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First, before we can talk about succession planning, we need to establish that the current generation wants someone to succeed them on the farm. From the Iowa State Surveys, 75% of farmers haven’t identified a successor no data on 25% who had identified them, if they had told the successor. Nearly 50% of farmers indicate that semi-retirement (withdrawal of some labor and management) is a close as they plan on getting to retirement. Another 30% plan to never stop providing labor and management to the farm.

If the farm operator never plans to quit really working, it makes it hard to plan to hand it off in life or death. Again, from Iowa State surveys, it appears that over 40% of farm operators are not talking to anyone regarding an exit plan of any type.

If you fall into this category of never planning to retire and not making any plans regarding transition, you are doing your family a disservice.  It is leaving the next generation dazed and confused regarding the future when you do die.

Having the Conversation about succession planning.

Consider whether you are having a family conversation or a business conversation. Discussion about farm succession choices before the turkey is served or the grandson hits the football field are going to be muddled, confused and not yield the result that anybody intended. Consider having the business discussions some other place than the kitchen table. It will help define that in this discussion you are not relating to one another as family but as business operators.

 

Things that don’t seem to work.

Leaving a farm business equally to the farming heir and the off farm heir is a recipe for disaster.  Farming heirs see the ground as an asset to be put into production, off farm heirs see the land as a long term investment made by the parents that they get to reap the benefits of the increase in the value of the land. Essentially, they see the ground no different than a stock portfolio and will make the decision on ownership based on that vantage point.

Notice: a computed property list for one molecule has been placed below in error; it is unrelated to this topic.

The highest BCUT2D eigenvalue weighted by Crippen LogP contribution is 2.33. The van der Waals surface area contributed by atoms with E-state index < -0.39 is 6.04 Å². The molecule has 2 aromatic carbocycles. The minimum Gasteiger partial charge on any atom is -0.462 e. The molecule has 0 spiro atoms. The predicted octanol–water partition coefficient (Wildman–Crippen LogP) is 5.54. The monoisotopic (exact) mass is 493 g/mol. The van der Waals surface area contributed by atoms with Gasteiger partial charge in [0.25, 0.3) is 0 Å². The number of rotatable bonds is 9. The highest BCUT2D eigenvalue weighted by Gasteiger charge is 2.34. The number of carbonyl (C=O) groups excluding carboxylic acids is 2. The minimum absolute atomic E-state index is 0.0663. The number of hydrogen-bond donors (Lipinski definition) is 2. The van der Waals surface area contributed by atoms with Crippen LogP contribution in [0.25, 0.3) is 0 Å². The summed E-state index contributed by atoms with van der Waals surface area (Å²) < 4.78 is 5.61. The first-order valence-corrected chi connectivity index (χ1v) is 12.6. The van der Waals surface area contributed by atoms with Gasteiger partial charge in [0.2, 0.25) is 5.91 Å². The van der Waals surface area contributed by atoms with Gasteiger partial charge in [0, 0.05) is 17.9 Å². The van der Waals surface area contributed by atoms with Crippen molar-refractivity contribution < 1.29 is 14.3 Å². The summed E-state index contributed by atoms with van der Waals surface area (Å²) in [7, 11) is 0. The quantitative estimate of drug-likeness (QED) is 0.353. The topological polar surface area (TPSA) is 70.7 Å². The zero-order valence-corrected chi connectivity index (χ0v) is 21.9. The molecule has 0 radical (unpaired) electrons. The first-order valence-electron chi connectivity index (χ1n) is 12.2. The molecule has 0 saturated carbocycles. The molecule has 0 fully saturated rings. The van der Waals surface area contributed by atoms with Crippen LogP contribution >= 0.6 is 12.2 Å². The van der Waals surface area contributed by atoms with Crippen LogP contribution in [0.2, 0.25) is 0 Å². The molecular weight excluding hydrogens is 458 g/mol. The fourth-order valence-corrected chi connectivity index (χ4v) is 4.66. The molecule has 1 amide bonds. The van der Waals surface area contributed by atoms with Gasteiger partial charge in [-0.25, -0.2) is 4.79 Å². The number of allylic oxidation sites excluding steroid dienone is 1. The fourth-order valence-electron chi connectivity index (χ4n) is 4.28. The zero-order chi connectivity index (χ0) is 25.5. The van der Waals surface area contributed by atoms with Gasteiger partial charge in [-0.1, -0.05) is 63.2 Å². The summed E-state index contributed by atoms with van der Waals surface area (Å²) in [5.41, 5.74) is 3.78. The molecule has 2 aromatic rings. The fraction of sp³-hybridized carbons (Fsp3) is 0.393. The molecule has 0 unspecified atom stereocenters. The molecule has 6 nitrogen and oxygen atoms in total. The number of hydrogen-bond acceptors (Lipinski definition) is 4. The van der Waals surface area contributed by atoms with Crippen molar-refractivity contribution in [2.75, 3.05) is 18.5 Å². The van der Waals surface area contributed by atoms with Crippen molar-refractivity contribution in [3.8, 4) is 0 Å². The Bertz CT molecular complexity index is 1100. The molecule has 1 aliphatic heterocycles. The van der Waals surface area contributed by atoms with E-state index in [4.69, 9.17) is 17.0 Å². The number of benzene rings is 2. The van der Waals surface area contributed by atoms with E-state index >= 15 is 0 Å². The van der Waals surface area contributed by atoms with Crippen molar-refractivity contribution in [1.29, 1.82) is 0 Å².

Nobody talks about the family apartment building or the family stock portfolio, but the term “family farm” is thrown around quite a lot. Romantic notions, childhood memories an all other sorts of things over lay “family farm.”

“We don’t see things as they are, we see them as we are”. Anas Nin. Everybody’s idea of what the family farm is varied and what “keeping the farm in the family” means vary different things to many different people. For example, is holding onto the farm and renting the ground out “keeping the farm in the family?”  Does that change when this result will push the on farm heir off the farm as they can’t compete with higher rent prices?

Wednesday, July 24, 2019
  • Patrick B. Dillon
  • Jill Dillon
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Patrick B. Dillon enjoys finding solutions to legal issues and catching problems for clients. Pat practices in the Sumner office regularly represents clients in district, associate district and magistrate courts for agricultural, real estate, criminal and collection issues. He drafts wills and trusts, creates estate plans and helps clients through the probate process.
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Jill Dillon focuses on family law, estate planning and IRS matters. Jill is a University of Northern Iowa undergraduate (Political Science Cum Laude) and a Drake University Law School graduate. Jill spent extensive time advocating for low income tax payers in front of the IRS and the State of Iowa Department of Revenue while at Drake.

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